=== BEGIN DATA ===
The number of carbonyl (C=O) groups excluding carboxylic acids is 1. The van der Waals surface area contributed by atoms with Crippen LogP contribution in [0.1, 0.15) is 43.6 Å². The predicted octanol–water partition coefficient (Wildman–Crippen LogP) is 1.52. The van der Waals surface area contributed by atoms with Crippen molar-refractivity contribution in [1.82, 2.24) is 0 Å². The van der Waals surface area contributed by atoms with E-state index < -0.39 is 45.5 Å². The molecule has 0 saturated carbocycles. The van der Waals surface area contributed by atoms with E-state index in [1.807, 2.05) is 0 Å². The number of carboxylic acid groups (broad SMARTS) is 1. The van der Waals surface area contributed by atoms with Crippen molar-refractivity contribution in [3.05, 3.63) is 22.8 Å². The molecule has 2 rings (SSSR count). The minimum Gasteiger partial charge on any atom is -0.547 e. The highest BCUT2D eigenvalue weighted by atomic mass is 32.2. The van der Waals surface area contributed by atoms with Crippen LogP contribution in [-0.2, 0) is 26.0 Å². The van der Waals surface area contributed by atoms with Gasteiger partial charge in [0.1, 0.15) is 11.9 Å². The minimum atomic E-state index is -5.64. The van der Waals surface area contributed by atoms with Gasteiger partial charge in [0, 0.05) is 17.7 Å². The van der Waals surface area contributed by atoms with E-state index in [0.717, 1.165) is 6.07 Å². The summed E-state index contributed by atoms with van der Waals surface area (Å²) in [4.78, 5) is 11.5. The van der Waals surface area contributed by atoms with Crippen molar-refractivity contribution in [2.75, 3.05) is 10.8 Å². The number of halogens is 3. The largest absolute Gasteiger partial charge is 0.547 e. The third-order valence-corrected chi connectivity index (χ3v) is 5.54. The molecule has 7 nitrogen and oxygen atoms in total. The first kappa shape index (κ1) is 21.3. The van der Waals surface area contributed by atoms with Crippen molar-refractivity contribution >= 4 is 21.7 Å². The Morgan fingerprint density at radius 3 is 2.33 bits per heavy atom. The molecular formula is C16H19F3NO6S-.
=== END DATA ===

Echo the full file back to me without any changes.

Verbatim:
The number of carbonyl (C=O) groups excluding carboxylic acids is 1. The van der Waals surface area contributed by atoms with Crippen LogP contribution in [0.1, 0.15) is 43.6 Å². The predicted octanol–water partition coefficient (Wildman–Crippen LogP) is 1.52. The van der Waals surface area contributed by atoms with Crippen molar-refractivity contribution in [1.82, 2.24) is 0 Å². The van der Waals surface area contributed by atoms with E-state index < -0.39 is 45.5 Å². The molecule has 0 saturated carbocycles. The van der Waals surface area contributed by atoms with E-state index in [1.807, 2.05) is 0 Å². The number of carboxylic acid groups (broad SMARTS) is 1. The van der Waals surface area contributed by atoms with Crippen molar-refractivity contribution in [3.05, 3.63) is 22.8 Å². The molecule has 2 rings (SSSR count). The minimum Gasteiger partial charge on any atom is -0.547 e. The highest BCUT2D eigenvalue weighted by atomic mass is 32.2. The van der Waals surface area contributed by atoms with Crippen LogP contribution in [-0.2, 0) is 26.0 Å². The van der Waals surface area contributed by atoms with Gasteiger partial charge in [0.1, 0.15) is 11.9 Å². The minimum atomic E-state index is -5.64. The van der Waals surface area contributed by atoms with Gasteiger partial charge in [0, 0.05) is 17.7 Å². The van der Waals surface area contributed by atoms with E-state index in [0.717, 1.165) is 6.07 Å². The summed E-state index contributed by atoms with van der Waals surface area (Å²) in [4.78, 5) is 11.5. The van der Waals surface area contributed by atoms with Crippen molar-refractivity contribution in [2.75, 3.05) is 10.8 Å². The number of halogens is 3. The largest absolute Gasteiger partial charge is 0.547 e. The third-order valence-corrected chi connectivity index (χ3v) is 5.54. The molecule has 7 nitrogen and oxygen atoms in total. The first kappa shape index (κ1) is 21.3. The van der Waals surface area contributed by atoms with Crippen molar-refractivity contribution >= 4 is 21.7 Å². The Morgan fingerprint density at radius 3 is 2.33 bits per heavy atom. The molecular formula is C16H19F3NO6S-.